Reflections on the Martin Luther King Jr. Memorial
By Sister Diane G.
Today is the anniversary of Dr. Martin Luther King Jr.’s assassination. A few weekends ago, my friend Claire and I made our way into Washington, DC during the height of the Cherry Blossom Festival to visit Dr. King’s memorial. The crowds were so dense and the traffic so congested that several roads were blocked to traffic, making it difficult to even find our way to our destination. But we were not to be deterred.
Several trips around the Tidal Basin finally found us on the road to the Martin Luther King Jr. Memorial. We found a parking spot and made our way through cherry blossomed paths to the entrance of the Memorial. The path was crowded with tourists and many children and young adults on class trips.
I approached the statue of Dr. King from the side entrance. I stopped and gazed upon a 30 foot mountain of rock. Looking closer, one could see that the middle section of the rock had been removed and moved forward. From that rock, emerged an immense statue of Dr. King carved in the stone. From my vantage point I had a perfect view of King’s profile. I was drawn to the quote on the side of the stone:
Out of a mountain of despair, a stone of hope.
I thought, Martin Luther King, Jr. was that stone of hope, steeped in a belief that nonviolence was the way to change unjust systems and structures. How difficult that must have been! How deep must have been his faith and his unwavering belief in the possibilities for a people and in the hope of a nation that would embrace all people with equality and justice.
As I gazed at the immense figure of Dr. King and read the quotes on the granite walls surrounding the memorial, tears flowed and they were unstoppable. A young woman of color, approached me tentatively and asked, “Ma’am, are you alright?” All I could do was nod for I was unable to speak. I was caught up in remembering the moments of history I had first watched on TV as a child seeing fire hoses turned on children, hearing screams and seeing people beaten. I did not understand it then and I do not understand it now.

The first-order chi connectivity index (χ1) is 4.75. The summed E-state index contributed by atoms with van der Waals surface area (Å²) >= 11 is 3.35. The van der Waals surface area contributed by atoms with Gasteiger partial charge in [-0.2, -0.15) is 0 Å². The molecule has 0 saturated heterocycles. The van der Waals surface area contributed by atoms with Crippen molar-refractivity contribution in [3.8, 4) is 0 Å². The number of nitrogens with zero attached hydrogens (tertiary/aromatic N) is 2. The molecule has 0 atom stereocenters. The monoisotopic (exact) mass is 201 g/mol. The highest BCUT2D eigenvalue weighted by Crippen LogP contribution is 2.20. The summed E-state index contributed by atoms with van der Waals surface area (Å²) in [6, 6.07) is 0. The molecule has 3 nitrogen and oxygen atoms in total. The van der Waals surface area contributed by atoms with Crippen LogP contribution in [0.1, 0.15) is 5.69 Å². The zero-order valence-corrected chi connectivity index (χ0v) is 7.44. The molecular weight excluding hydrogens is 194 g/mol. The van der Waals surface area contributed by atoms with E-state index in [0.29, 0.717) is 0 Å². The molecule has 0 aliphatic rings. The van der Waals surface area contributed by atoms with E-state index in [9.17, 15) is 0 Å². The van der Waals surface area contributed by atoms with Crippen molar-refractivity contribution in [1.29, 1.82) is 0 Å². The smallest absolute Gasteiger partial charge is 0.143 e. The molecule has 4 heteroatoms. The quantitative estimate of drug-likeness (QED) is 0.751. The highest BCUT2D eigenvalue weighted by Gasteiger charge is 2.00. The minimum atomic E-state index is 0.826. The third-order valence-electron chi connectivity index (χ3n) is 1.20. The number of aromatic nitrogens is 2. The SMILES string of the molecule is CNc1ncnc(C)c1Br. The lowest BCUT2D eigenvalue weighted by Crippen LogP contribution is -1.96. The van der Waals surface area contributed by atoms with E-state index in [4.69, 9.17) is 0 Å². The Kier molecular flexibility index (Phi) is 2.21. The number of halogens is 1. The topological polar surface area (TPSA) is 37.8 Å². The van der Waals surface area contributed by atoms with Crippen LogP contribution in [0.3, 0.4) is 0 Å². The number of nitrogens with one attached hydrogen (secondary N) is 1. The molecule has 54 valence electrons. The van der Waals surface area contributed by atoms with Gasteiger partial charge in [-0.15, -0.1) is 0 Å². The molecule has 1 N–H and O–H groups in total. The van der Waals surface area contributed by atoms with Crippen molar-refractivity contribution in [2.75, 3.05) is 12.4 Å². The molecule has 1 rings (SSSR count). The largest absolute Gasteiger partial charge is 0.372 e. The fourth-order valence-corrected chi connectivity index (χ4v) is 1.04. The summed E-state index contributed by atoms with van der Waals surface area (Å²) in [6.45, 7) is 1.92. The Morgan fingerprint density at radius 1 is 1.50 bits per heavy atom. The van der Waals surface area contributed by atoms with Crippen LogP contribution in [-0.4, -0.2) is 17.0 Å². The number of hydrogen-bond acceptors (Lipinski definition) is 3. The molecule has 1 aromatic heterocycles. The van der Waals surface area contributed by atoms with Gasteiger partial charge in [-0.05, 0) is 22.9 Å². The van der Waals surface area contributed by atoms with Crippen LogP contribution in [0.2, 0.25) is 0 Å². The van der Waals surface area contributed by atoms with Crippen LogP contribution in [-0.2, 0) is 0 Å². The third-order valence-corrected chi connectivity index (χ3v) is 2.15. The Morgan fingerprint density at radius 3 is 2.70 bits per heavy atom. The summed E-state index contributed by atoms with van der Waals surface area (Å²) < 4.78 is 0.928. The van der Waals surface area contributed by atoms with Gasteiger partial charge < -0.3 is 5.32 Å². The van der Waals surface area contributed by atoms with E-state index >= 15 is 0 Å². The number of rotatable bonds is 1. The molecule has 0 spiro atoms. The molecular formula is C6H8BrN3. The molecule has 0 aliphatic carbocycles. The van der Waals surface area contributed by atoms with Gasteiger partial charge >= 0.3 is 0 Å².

I gazed across the Potomac River and thought of the day in 1963 when I stood with thousands of others on the mall and listened to Odetta and Peter, Paul, and Mary singing about a future that would be different. I heard Martin Luther King, Jr. proclaim the dream he had for all God’s children and I asked myself, “When will this be?”
I watched young children scampering around the statue of Dr. King. What do they understand about the sacrifices made, the people who died, and the events that shaped the Civil Rights Movement?
I dried my tears and left this place but the experience remains with me. The determination to be sure that all children know about the Movement, the commitment to work for change, the hope renewed within my soul that our world can be more inclusive and just. Structures and systems can change but it takes hard work and the will to stay with it even when it may seem hopeless. Dr. King’s legacy demands no less from me.
April 4th is the anniversary of Dr. King’s assassination.